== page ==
As the company matured, SELCO placed an even a greater emphasis on product innovation. In 2007, using unrestricted money from the Ashden Trust and the Renewable Energy and Energy Efficiency Program (REEEP), the company established an Innovation Department, part of a broader shift in how SELCO perceives its role in providing for all of the energy needs of India’s poor. As of 2009, the Innovation Department consisted of three full-time employees.
Sarah Alexander, an assistant manager in the Innovation Department, notes, “Innovation was always there in SELCO. It’s there in the branches, and they’ve done it in their own different ways as part of the regular business. …(T)hrough this department we will try and channel all sorts of new technology and new ideas. It needn’t be product-related. It can also be finance because that’s the whole idea behind the way SELCO works.”
The Innovation Department is an independent unit within the company that is not involved in marketing or sales. It works with Hande and senior management to come up with ideas that it views as important for the company to pursue. Of course, going beyond its solar offerings requires SELCO to work with partners—local and international, ranging from universities to vendors—that can provide the additional expertise and technology not available in-house. The Innovation Department, therefore, serves as a link between the end user and the product developer as well as facilitating the flow of knowledge between SELCO’s headquarters and the 25 branches.
“We do require the Operations Department to work with the [Innovations Department] staff and to actually get their cooperation and get things moving because naturally, for employees, their first preference would be sales,” Alexander says. “So you include this as another portfolio where you can incentivize them or at least get the Operations Department to motivate its staff to actually take up an innovation project.”
Ground staff plays an obvious role in the innovation process, as sales and service employees are in direct contact with customers and are able to observe the latent needs that could be met with new product offerings. However, since the concept of formalized “innovations” is still relatively new at SELCO, there remains haziness among employees about the exact role of the department.
“We have to get people used to the idea of non-solar products, to look for them,” Alexander explains. “There is tremendous knowledge at our field level. (Employees) would have seen these problems. They would have seen, possibly, the solutions. But they wouldn’t really know who to talk to. We use the Operations Department to channelize their thought processes to us.”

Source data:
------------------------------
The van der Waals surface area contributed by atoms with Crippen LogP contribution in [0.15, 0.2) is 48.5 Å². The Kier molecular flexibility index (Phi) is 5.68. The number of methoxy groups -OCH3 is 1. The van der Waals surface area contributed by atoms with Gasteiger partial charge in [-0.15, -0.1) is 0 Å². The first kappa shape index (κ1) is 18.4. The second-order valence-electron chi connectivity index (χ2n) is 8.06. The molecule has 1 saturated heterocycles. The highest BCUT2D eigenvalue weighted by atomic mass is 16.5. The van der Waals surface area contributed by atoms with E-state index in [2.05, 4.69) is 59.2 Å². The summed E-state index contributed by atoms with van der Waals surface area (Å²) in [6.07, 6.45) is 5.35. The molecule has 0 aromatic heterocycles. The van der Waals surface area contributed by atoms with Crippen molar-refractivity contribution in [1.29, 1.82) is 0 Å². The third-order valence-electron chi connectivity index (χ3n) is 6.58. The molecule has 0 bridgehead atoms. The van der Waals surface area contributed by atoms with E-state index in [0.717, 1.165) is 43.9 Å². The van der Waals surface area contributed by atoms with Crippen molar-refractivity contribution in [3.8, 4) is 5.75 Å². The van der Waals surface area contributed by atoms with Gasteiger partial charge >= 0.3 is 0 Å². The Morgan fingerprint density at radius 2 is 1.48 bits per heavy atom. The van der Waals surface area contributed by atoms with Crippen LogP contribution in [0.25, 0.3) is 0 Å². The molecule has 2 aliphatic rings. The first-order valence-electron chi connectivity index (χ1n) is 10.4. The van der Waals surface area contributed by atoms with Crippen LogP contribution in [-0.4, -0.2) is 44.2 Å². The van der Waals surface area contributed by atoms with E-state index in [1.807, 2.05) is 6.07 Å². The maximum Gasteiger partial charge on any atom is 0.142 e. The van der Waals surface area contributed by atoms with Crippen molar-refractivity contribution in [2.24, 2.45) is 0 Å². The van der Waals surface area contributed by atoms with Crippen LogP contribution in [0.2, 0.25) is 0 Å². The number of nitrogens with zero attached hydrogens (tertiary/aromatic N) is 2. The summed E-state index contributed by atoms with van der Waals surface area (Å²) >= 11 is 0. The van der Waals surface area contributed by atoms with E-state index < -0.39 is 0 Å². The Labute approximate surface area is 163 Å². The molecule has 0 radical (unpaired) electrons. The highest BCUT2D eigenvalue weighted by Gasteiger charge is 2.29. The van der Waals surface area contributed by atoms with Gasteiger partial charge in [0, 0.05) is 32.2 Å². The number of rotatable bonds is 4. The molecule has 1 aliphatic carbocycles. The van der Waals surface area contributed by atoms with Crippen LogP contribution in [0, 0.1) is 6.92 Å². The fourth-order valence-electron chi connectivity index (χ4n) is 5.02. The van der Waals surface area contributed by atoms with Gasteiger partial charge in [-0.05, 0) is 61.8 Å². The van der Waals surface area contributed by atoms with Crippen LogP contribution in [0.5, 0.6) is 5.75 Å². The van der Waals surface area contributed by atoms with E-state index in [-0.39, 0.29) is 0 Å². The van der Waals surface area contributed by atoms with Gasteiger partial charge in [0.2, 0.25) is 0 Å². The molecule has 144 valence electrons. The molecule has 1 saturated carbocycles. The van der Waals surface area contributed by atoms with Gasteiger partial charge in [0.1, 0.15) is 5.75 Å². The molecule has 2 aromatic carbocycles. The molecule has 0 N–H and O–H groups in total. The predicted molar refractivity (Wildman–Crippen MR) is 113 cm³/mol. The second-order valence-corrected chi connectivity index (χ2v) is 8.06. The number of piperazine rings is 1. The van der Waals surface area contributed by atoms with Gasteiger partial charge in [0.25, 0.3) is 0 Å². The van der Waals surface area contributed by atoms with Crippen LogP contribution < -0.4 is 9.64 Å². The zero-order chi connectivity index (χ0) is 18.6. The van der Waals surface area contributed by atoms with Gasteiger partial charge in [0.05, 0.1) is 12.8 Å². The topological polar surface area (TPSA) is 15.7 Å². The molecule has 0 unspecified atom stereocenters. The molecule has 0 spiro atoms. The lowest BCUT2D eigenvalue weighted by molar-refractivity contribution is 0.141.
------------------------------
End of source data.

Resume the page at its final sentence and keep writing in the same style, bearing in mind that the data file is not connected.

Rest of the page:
An approach that relies on academic or other private-sector partners to develop new technologies does come with limitations. Particularly given SELCO’s customized approach, the company may not always be able to find the right—or any—partners that can address its customers’ specific needs. Relying on outside parties can delay response times to delivering solutions once potential areas for innovation are identified. Moreover, SELCO does not control the technical development process, which not only hampers its abilities to provide the best products for its customers but also gives up ownership of proprietary technologies.
Given these limitations, in early 2009, SELCO opened an Incubation Lab to serve as the technical arm of the Innovations Department. The lab is based in the small town of Ujire, approximately 200 miles west of Bangalore. Its mission is to develop renewable energy-based technologies for rural people, with the challenge of using locally available materials that are affordable to the base of the pyramid population. Alexander explained that in the long term, the Incubation Lab is going to be an independent of SELCO and have its own functions and directives.
The lab is run by an engineer, Anand Narayan, who grew up in Bangalore and completed his master’s and PhD work in the United States. Narayan first met Hande in 1999 as a SELCO customer, when he bought a solar lighting system for his farm. Given their similar backgrounds, the two remained in contact and became friends.
Since the end of his undergraduate work, Narayan had had an interest in developing rural technologies for the poor. One day, while talking with Hande during a visit to Bangalore, Narayan received a surprising request from the SELCO founder: a proposal to establish an Incubation Lab where Narayan could design and test new products.
Though the budget was modest and the Incubation Lab was based out of donated space at a local secondary school, Narayan earnestly launched into several projects, including low-cost solar fencing to keep livestock penned, solar dehydrators for preserving fruits and vegetables, and a machine that could de-husk and grind grains while expelling oil. He also managed to recruit a small staff of summer interns -- two members of Engineers Without Borders and an MBA student from MIT Sloan.
By the end of 2009, the Incubation Lab had moved down the road into a newly constructed building on the campus of the SDM Institute of Technology. As part of its agreement with the SDM Institute, the lab would use SDM’s engineering students to help develop new technologies. The students would gain hands-on experience to complement their education, while SELCO would benefit from their technical expertise.